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Even as Covid-19 became a global crisis, dramatic shifts in our culture were redefining how people viewed the world, their place in society, their sense of identity and the way they think about and interact with brands. Research signaled that people were no longer looking up to brands as symbols of social aspiration and image. Rather, they were reaching out to brands to help them express their individual values, beliefs and identities. By all accounts, the global pandemic is accelerating this shift: wise branders and strategists are taking notice and acting. 

A New Measure of Value: Meaning

Meaning is at the center of this shift. People don’t connect with brands based on the quality, performance or value of products and services delivered. Instead, they connect with and reward brands based on what they mean to them and how well the brand represents and understands their individual values, feelings, desires and emotions. 

Evidence of this shift is found in Havas Media’s Meaningful Brands Study of 134,000 consumers in 23 countries. The research reported that brands that are making a meaningful and positive impact on people’s well-being are outperforming other brands by over 120 percent. More shockingly the study found that consumers would not care if 77% of the brands they interact with disappeared, chiefly because they believed these brands were not making meaningful connections with them. According to Havas, Google landed the top spot on the list of meaningful brands by delivering on the personal and collective benefits people expect such as “helps me connect with others” and “teaches me new skills,” and squarely delivering on its brand promise to be the world’s number one source of information.

This shift in brand expectation is especially relevant to higher education during the current pandemic and will be well into the future. As planning cycles begin across campuses nationwide, the focus on creating meaningful brand connections on all levels should become a priority. The more meaning a brand creates, the more valuable it becomes. 

Pillars of Meaning: Empathy, Compassion, and Authenticity

Increasing brand meaning means turning up the dial on three key traits: Empathy, compassion and authenticity.

Empathy. This trait is about stepping into another person’s shoes and experiencing on a human level what the world feels like from their point of view. We all have the innate ability to be empathetic. For instance, we don’t have to be in a wheelchair to understand what life might be like without the ability to walk. Empathy is the beginning of human connection and foundational to establishing a meaningful brand.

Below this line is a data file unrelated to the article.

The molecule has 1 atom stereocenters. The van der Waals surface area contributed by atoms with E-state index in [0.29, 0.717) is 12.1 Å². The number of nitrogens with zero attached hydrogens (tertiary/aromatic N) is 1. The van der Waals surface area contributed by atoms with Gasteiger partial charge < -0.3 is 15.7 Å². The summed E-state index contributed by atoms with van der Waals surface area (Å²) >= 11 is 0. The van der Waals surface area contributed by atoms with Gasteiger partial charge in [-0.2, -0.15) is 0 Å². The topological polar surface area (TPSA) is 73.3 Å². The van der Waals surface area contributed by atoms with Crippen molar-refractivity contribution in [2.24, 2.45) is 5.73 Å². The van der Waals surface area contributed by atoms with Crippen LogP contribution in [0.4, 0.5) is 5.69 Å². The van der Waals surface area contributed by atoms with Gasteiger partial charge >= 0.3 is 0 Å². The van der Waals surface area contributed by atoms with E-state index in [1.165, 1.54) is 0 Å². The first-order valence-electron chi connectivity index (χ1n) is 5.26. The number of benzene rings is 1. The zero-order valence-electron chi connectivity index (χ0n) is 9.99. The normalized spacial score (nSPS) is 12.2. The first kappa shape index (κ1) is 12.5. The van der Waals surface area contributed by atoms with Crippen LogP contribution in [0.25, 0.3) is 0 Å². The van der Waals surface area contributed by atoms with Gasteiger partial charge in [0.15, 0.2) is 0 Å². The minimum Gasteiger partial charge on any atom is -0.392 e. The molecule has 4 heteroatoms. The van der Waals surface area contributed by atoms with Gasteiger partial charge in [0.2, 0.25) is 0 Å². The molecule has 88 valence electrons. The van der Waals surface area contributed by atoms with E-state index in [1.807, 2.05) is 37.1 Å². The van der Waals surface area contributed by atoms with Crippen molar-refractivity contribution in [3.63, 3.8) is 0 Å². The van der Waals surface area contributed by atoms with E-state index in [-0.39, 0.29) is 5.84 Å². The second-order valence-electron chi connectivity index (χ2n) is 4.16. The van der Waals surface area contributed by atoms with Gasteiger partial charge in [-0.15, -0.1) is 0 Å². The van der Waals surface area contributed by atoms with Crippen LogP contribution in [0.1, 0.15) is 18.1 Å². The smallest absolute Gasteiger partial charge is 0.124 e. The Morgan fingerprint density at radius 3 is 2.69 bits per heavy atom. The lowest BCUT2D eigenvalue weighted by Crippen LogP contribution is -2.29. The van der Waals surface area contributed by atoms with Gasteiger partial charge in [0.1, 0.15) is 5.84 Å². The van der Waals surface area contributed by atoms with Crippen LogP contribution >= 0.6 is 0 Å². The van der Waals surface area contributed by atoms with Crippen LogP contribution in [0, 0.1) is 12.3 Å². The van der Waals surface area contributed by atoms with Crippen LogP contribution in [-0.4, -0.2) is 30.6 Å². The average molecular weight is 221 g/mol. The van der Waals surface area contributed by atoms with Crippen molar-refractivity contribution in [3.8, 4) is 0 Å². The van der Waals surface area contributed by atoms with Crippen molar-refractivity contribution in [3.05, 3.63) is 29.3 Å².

For higher education marketers, empathy might look like understanding how a 17 or 18-year old must feel at this time as they are sheltering in place, disconnecting from social gatherings, graduating virtually and thinking about a future that is unknown. 

Compassion. This trait involves putting the knowledge and insights gained through empathy into action. Compassion focuses on offering solutions, not selling. Compassion focuses on how your brand is helping people overcome challenges and navigate the uncertainty around them. Compassion should be at the center of how your brand reaches out and creates positive brand experiences.

Compassion on campus requires understanding -- and really feeling -- students’ fears, concerns and desires. Then, crafting solutions that address their individual needs. It is important in this process to know the difference between selling and providing solutions. Selling is transactional and often focuses on functional benefits and attributes of the institution. Solutions live in the realm of emotion and are focused externally on individual needs.

Authenticity. This trait is about honesty, transparency and building trust. Authenticity is at the heart of human relationships and should be the backbone of your brand communications efforts. Being authentic requires a clear understanding of your brand’s promise, then communicating it consistently, creatively and clearly.

Authenticity will require an institution-wide understanding of what your brand stands for and the personal and collective benefits it delivers.  It will move the conversation beyond programs, rankings and outcomes and toward delivering emotional benefits that elevate brand meaning. Authenticity may mean revisiting and reanimating your existing brand platform or creating and crafting one anew. Either way, this foundational process will bring focus and clarity to your strategies and help you create meaningful brand connections and value.

Making Your Brand Matter More in Good Times and Bad

As the Google example illustrates, brands that deliver on personal and collective benefits, impact people’s lives in personal ways and make contributions to societal well-being are the brands that rise above the clutter and stand out in more meaningful ways. The traits that define meaningfulness are already in the DNA of colleges and universities. The work now is to move beyond functional and transactional benefits and to put meaning at the center of your brand strategies to create the connections that will attract, engage and hold on to the people that matter most to your institutional success.


Patrick Weas is a brand strategist and marketing consultant who has guided dozens of higher education clients through strategic brand definition and development initiatives. He is currently consulting with The Thorburn Group in Minneapolis.

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